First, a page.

Data regarding the reasons for calling is presented as the percentage frequency, and Z-test for independent proportions has been applied to find out whether the questions asked by the two groups, that is, pregnant and nonpregnant callers are significantly different. Trends in the number of callers and the number of "do not know" calls over the 2-year period were analyzed using linear regression considering the number of callers as well as calls with inadequate information ("do not know" calls) as the dependent variables and time as the independent variable.
Institutional Ethics Committee clearance for publication in a medical journal was obtained.
A. Calls and relevant information: Garbha-Swasthya helpline was contacted 706 times during the audit period of about 2 years (696 voice calls related to helpline + eight voice messages of which only three could be traced back according to the telephone number provided + two unrelated calls). Out of the total 699 callers who could be contacted, 423 were new callers and 276 were repeat callers, and most calls were received between 12 noon and 3 PM. The callers reported newspaper articles as the commonest source as to how they came to know about this helpline.
B. Caller characteristics: Most of the callers (511/699, 73.1%) were pregnant women followed by their relatives (173/699, 24.8%) and medical professionals (13/699, 1.8%). Out of the 173 calls from relatives, 170 were male relatives with 163 being husbands of pregnant women. Although the age range of pregnant callers was 19-41 years, most of the pregnant callers (213/414, 51.44%) were in the age group of 26-35 years. Most calls (430/706, 60.9%) were made to find out information regarding the first pregnancy. Previous obstetric history was available in 278 out of 423 (65.7%) new callers, out of whom 35 had previous history of miscarriage; eight had previous abnormal children while 235 callers did not have any significant past history.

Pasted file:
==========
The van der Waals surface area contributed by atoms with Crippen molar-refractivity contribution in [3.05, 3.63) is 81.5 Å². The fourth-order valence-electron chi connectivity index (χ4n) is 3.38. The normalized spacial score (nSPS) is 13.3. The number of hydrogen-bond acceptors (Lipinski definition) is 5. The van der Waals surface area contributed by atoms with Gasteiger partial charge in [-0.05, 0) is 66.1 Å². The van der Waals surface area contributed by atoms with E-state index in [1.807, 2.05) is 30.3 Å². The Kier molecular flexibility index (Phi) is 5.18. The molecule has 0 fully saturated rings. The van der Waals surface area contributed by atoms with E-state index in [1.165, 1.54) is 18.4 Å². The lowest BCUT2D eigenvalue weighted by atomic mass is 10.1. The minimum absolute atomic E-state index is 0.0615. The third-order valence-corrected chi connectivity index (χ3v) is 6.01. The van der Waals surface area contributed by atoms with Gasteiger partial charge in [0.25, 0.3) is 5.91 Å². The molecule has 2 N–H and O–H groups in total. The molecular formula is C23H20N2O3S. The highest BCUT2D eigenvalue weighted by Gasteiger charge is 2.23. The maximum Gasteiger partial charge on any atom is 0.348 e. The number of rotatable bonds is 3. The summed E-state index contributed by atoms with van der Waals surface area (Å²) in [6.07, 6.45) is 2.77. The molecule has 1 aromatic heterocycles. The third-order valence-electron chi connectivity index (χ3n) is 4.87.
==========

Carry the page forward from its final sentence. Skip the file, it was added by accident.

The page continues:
Most callers were from Maharashtra, 686/706 (97.1%) of whom 514/686 (74.9%) were from Pune, and 19 (2.6%) were from cities outside Maharashtra [Chennai, Delhi, Bangalore, Hyderabad, and Nipani (Karnataka)]. There was one caller from the US.
C. Reasons to call: There were a total of 723 questions asked and [Table 1] shows the reasons for calling and their frequency distribution. They were grouped under six different categories as follows: Exposures during pregnancy (drugs, alcohol, eclipse, and radiation, etc.); preexisting maternal disorder; pregnancy complications such as gestational diabetes, high blood pressure in pregnancy, and thyroid disorders; delivery and postpartum period; common medical issues in pregnancy such as diet, constipation, nausea, vomiting, and white discharge; and investigations and parent preparation/antenatal classes. The rest of the questions were related to issues such as assisted reproduction, contraception, and previous miscarriage.
Questions related to common complaints, such as nausea, vomiting, and complications of pregnancy, were more specifically asked by the pregnant callers than by the nonpregnant callers (81% vs 18.27%, P < 0.05 and 81.95% vs 18.04%, P < 0.05, respectively). All calls from the medical professionals were related to drug safety in pregnancy.
The proportion of calls in the "do not know" (calls where no previous medical/personal history was available) category for previous obstetric history declined from 70% in 2010 to 36.2% in 2011 and 4.1% in 2012. The trends in the number of callers as well as the "do not know" calls from September 2010 to December 2012 were analyzed by linear regression. As seen in [Figure 1]a, although there is a positive trend (B = +0.575), i.e., an increase in the number of calls with the passage of time, it is not significant (P = 0.114). But a significant and decreasing trend in the "do not know" calls is evident from the negative significant regression coefficient, B = –0.608, P = 0.000 [Figure 1]b.
This is possibly the first brief report sharing the initial experience of a pregnancy helpline and its reception by Indian callers. There are a few Indian medical helplines for mental health, HIV/AIDS, etc., ,, while Jansankhya Sthirata Kosh (JSK) , funds a toll-free helpline that addresses questions regarding reproductive and sexual health, family planning, child health, etc. While psychiatric illness and HIV/AIDS are disorders with social stigma, pregnancy is a natural condition and not a disease. Usage of a pregnancy helpline might differ from other helplines, given that related information is easily available from nonmedical sources including senior family members, neighbors, and the print and electronic media although their credibility may be questionable and there is no need of avoiding face-to-face discussion or hiding identity.